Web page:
Home Insights TGIF 27 March 2020: Federal Government’s response to COVID-19 – Temporary relief for distressed companies

TGIF 27 March 2020: Federal Government’s response to COVID-19 – Temporary relief for distressed companies

This week’s TGIF considers the Coronavirus Economic Response Package Omnibus Act 2020, which was passed in response to the economic impact of the coronavirus.  Amongst other things, the Act makes significant changes to creditor’s statutory demands and insolvent trading laws.  

The Act

In response to the coronavirus pandemic, the Australian Government has passed the Coronavirus Economic Response Package Omnibus Act 2020 (Act).  The Act is designed to help individuals and businesses facing financial distress, providing them with the best chance of survival during this uncertain economic environment.  

The relevant sections of the Act discussed below come into effect on 25 March 2020.  The changes will be in effect for six months, until 25 September 2020. 

What’s changed?

Creditor’s statutory demands

A creditor’s statutory demand is a formal demand to a company for repayment of a debt.  A company is presumed to be insolvent if it fails to comply with a creditor’s statutory demand. 

Under the changes:

  • A creditor can only issue a statutory demand if the debt is at least $20,000 (previously $2,000).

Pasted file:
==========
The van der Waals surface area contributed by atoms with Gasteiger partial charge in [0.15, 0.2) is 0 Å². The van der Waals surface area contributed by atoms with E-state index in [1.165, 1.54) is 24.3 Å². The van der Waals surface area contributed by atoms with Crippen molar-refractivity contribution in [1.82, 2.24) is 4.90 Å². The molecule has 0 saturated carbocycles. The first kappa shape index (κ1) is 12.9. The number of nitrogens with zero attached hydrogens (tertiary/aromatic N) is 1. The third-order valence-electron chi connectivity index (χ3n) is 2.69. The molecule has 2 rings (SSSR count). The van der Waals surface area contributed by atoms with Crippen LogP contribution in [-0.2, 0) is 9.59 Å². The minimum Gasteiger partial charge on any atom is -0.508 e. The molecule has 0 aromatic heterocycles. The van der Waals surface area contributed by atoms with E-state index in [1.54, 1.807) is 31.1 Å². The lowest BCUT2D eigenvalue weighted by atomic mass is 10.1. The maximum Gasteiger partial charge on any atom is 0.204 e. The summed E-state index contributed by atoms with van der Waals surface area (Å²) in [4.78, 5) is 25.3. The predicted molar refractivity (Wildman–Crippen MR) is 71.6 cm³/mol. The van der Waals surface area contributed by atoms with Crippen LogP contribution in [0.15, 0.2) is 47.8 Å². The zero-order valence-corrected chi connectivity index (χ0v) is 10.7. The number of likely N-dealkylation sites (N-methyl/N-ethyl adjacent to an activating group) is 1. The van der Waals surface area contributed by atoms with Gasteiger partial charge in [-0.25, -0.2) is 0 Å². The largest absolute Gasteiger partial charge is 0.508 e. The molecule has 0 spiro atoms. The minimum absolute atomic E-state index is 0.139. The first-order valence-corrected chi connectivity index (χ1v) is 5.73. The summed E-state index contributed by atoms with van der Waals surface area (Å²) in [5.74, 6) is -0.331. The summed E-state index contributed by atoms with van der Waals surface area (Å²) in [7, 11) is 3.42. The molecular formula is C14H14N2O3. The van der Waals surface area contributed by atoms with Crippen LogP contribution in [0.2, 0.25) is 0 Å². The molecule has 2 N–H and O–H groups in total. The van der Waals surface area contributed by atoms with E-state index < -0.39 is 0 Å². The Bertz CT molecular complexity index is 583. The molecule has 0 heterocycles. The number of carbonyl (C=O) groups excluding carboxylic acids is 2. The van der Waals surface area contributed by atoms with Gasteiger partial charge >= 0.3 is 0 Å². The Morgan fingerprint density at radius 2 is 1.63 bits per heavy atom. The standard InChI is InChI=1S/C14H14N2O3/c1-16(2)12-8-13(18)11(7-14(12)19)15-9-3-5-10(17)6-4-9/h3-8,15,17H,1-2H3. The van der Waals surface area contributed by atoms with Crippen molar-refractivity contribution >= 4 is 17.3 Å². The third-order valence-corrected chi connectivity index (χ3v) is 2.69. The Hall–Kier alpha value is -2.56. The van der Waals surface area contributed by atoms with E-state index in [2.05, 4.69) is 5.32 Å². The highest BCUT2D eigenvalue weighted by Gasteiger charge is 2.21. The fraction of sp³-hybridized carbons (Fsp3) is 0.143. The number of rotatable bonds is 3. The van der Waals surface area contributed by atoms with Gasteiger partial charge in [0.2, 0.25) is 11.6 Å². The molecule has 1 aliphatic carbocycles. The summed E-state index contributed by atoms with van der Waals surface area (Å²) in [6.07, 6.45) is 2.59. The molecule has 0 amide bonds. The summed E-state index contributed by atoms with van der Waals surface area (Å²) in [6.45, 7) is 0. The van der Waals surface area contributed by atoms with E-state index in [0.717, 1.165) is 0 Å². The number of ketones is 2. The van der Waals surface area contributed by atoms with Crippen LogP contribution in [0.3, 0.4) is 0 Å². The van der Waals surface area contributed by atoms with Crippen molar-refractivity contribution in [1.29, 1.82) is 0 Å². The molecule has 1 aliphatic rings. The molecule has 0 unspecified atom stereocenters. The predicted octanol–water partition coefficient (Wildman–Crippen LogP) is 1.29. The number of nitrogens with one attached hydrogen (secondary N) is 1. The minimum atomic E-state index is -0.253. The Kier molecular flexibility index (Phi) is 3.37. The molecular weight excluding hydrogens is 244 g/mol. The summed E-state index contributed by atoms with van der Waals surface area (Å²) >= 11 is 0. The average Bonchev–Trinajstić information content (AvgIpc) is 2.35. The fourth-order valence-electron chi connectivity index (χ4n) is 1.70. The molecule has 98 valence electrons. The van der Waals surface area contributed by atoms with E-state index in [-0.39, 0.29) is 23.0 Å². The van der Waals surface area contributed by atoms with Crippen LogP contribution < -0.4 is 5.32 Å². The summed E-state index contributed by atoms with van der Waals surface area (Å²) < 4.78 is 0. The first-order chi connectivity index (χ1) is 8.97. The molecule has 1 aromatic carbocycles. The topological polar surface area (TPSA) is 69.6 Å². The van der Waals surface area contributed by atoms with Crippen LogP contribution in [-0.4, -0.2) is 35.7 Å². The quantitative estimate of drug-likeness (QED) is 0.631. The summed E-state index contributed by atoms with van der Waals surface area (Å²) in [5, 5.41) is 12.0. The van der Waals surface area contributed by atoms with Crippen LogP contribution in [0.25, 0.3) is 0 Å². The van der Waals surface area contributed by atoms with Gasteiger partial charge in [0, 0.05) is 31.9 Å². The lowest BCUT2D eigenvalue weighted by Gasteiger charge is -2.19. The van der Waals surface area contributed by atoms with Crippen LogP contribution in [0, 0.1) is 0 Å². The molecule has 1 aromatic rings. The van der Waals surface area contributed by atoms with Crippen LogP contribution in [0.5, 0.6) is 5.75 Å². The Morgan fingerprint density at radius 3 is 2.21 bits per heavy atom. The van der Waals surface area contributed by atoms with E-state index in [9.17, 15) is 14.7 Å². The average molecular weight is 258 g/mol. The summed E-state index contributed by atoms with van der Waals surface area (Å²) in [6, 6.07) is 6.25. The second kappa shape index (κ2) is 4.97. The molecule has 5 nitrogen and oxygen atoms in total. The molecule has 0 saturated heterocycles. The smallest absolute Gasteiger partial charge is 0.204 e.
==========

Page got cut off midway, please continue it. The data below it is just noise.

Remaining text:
• The debtor company will have six months from the date of service to respond to the statutory demand (previously 21 days).

These changes only apply to statutory demands served after the commencement of the legislation and will apply for six months. 

Insolvent trading 

Under the Corporations Act 2001 (Corporations Act), directors may be personally liable to pay the debts a company incurs if the company trades while insolvent.  The Act temporarily relaxes this strict position, aiming to give directors confidence to continue to trade and to help the company return to financial viability when the crisis has passed. 

The Act provides that for six months from 25 March 2020, directors will be temporarily relieved from their obligations to prevent insolvent trading, if the debts incurred are in the company’s ordinary course of business. 

While directors will not face personal liability for these debts, they may still face criminal penalties if debts are incurred dishonestly or fraudulently during this time.  Further, they may still be liable for breach of other director’s duties [https://corrs.com.au/insights/covid-19-and-the-suspension-of-insolvent-trading-laws-directors-potentially-still-liable-on-other-grounds].  


As Australian businesses face disruption and liquidity issues, these temporary changes aim to give companies the opportunity to continue to trade for as long as possible and to put them in the best position to survive and recover from the economic impact of the coronavirus pandemic.

How effectively these changes, combined with the Safe Harbour provisions introduced in 2017, stem the tide of external appointments remains to be seen.   


Restructuring and Insolvency

This publication is introductory in nature. Its content is current at the date of publication. It does not constitute legal advice and should not be relied upon as such. You should always obtain legal advice based on your specific circumstances before taking any action relating to matters covered by this publication. Some information may have been obtained from external sources, and we cannot guarantee the accuracy or currency of any such information.